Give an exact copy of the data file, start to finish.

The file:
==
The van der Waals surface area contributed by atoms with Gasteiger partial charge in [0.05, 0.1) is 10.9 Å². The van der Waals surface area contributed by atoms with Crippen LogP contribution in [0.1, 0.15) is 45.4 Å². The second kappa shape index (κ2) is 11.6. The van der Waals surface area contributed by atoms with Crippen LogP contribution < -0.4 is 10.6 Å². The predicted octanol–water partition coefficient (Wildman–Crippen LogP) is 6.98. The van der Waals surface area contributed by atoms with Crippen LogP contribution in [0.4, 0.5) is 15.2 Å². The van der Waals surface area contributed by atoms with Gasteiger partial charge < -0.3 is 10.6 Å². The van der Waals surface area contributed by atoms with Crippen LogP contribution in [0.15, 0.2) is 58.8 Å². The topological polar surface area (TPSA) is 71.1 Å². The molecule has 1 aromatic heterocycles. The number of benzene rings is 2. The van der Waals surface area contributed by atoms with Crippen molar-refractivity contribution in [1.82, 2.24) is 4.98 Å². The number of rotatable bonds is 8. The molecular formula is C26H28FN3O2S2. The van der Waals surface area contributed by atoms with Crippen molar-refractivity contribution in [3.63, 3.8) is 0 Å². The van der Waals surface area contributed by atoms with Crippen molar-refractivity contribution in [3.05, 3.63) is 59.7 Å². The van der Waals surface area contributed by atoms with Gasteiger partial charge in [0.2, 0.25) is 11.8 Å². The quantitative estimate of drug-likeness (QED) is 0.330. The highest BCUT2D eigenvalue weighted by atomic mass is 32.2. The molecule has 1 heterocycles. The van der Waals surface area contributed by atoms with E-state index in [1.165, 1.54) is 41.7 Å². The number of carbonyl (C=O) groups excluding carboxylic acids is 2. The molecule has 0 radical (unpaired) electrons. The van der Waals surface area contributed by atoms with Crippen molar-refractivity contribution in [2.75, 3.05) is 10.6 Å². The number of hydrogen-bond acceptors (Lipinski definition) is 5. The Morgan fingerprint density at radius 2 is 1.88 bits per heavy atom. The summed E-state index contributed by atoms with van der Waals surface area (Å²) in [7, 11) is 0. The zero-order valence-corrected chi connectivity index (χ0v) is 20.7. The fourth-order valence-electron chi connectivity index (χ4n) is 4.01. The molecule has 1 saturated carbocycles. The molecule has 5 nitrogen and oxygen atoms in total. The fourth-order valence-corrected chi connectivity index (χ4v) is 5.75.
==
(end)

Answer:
The van der Waals surface area contributed by atoms with Gasteiger partial charge in [0.05, 0.1) is 10.9 Å². The van der Waals surface area contributed by atoms with Crippen LogP contribution in [0.1, 0.15) is 45.4 Å². The second kappa shape index (κ2) is 11.6. The van der Waals surface area contributed by atoms with Crippen LogP contribution < -0.4 is 10.6 Å². The predicted octanol–water partition coefficient (Wildman–Crippen LogP) is 6.98. The van der Waals surface area contributed by atoms with Crippen LogP contribution in [0.4, 0.5) is 15.2 Å². The van der Waals surface area contributed by atoms with Gasteiger partial charge < -0.3 is 10.6 Å². The van der Waals surface area contributed by atoms with Crippen LogP contribution in [0.15, 0.2) is 58.8 Å². The topological polar surface area (TPSA) is 71.1 Å². The molecule has 1 aromatic heterocycles. The number of benzene rings is 2. The van der Waals surface area contributed by atoms with Crippen molar-refractivity contribution in [1.82, 2.24) is 4.98 Å². The number of rotatable bonds is 8. The molecular formula is C26H28FN3O2S2. The van der Waals surface area contributed by atoms with Crippen molar-refractivity contribution in [3.63, 3.8) is 0 Å². The van der Waals surface area contributed by atoms with Crippen molar-refractivity contribution in [3.05, 3.63) is 59.7 Å². The van der Waals surface area contributed by atoms with Gasteiger partial charge in [0.2, 0.25) is 11.8 Å². The quantitative estimate of drug-likeness (QED) is 0.330. The highest BCUT2D eigenvalue weighted by atomic mass is 32.2. The molecule has 1 heterocycles. The van der Waals surface area contributed by atoms with E-state index in [1.165, 1.54) is 41.7 Å². The number of carbonyl (C=O) groups excluding carboxylic acids is 2. The molecule has 0 radical (unpaired) electrons. The van der Waals surface area contributed by atoms with Crippen molar-refractivity contribution in [2.75, 3.05) is 10.6 Å². The number of hydrogen-bond acceptors (Lipinski definition) is 5. The Morgan fingerprint density at radius 2 is 1.88 bits per heavy atom. The summed E-state index contributed by atoms with van der Waals surface area (Å²) in [7, 11) is 0. The zero-order valence-corrected chi connectivity index (χ0v) is 20.7. The fourth-order valence-electron chi connectivity index (χ4n) is 4.01. The molecule has 1 saturated carbocycles. The molecule has 5 nitrogen and oxygen atoms in total. The fourth-order valence-corrected chi connectivity index (χ4v) is 5.75.